A history of Stoke Mandeville Hospital and the National Spinal Injuries Centre

Stoke Mandeville Hospital and the National Spinal Injuries Centre (NSIC) are renowned worldwide for the successful treatment of spinal injuries and as the birthplace of the Paralympic movement. The emergence of the spinal centre was a direct result of the setting up of the Emergency Medical Services in the Second World War to treat injured soldiers. This paper documents the history of the hospital as a whole and the influence of the NSIC in particular on the overall facilities leading up to and after the building of the modern NSIC in 1983.

Sir Ludwig Guttmann: his neurology research and his role in the treatment of peripheral nerve injuries, 1939–1944

Ludwig Guttmann spent five crucial years in Oxford between 1939 and 1944, carrying out fundamental research in peripheral nerve regeneration and the rehabilitation of patients with peripheral nerve injuries. He worked with Peter Medawar, John Zachary Young, Graham Weddell, Ernst Gutmann and  others. He dismissed this period of his life, but the experience he gained was critical for his subsequent career in rehabilitating spinal injury patients.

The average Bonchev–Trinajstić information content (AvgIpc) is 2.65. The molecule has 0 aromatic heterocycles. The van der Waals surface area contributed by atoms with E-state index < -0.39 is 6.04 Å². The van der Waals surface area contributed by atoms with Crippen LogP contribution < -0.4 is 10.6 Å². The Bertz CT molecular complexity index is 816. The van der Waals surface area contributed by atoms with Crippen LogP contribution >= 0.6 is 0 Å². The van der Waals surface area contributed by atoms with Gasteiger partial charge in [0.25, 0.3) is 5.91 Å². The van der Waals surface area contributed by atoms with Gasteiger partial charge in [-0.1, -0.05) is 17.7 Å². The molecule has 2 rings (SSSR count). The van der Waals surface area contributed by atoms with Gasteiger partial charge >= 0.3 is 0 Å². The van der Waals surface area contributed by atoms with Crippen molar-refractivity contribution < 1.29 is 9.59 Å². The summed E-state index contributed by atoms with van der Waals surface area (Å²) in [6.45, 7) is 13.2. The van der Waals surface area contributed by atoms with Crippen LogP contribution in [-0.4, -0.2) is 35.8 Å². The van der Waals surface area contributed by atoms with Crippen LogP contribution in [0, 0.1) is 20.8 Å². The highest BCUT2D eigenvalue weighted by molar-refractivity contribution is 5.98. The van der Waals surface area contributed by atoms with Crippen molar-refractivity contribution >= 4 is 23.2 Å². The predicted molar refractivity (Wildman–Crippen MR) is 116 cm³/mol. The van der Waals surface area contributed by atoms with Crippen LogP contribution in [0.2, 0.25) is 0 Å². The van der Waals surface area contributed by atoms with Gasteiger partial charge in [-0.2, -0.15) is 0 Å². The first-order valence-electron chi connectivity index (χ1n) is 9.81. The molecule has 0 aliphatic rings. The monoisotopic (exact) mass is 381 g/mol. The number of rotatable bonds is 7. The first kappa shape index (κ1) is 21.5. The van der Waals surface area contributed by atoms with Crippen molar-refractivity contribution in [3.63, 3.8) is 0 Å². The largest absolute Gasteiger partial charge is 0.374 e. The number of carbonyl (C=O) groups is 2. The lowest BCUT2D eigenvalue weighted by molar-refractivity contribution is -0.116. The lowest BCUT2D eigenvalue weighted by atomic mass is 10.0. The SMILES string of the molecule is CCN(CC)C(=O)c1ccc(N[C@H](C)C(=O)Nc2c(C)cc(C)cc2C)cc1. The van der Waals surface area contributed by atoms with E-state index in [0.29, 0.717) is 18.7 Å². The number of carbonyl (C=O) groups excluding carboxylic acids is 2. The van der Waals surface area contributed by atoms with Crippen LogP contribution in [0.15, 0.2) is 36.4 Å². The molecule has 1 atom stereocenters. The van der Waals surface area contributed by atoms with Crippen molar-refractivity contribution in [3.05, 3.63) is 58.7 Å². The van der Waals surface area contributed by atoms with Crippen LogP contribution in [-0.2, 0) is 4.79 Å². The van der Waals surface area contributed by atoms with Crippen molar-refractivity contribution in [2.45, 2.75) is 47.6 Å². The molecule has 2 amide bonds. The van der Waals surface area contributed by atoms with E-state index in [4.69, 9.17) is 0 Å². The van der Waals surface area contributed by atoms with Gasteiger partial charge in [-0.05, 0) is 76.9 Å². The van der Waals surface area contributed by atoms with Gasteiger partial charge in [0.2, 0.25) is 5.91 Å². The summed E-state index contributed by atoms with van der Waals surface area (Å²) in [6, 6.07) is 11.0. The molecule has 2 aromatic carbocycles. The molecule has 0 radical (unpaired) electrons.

Keywords Ludwig Guttmann, peripheral nerve injuries, St Hugh’s Hospital,  spinal injuries

The specialty of spinal injuries in the UK

At the outset of the Second World War, spinal units were established in the UK, but they were little more than hospitals where patients with spinal injuries were received. The treatment was deplorable, with patients typically suffering from pressure sores and renal sepsis. In the south of England, a spinal unit was not established until the appointment in 1944 of Ludwig Guttmann, who was trained in rehabilitation, neurology, neurosurgery, psychiatry and research. Guttmann devoted himself single-handedly to the care of his patients, turning and catheterising them himself.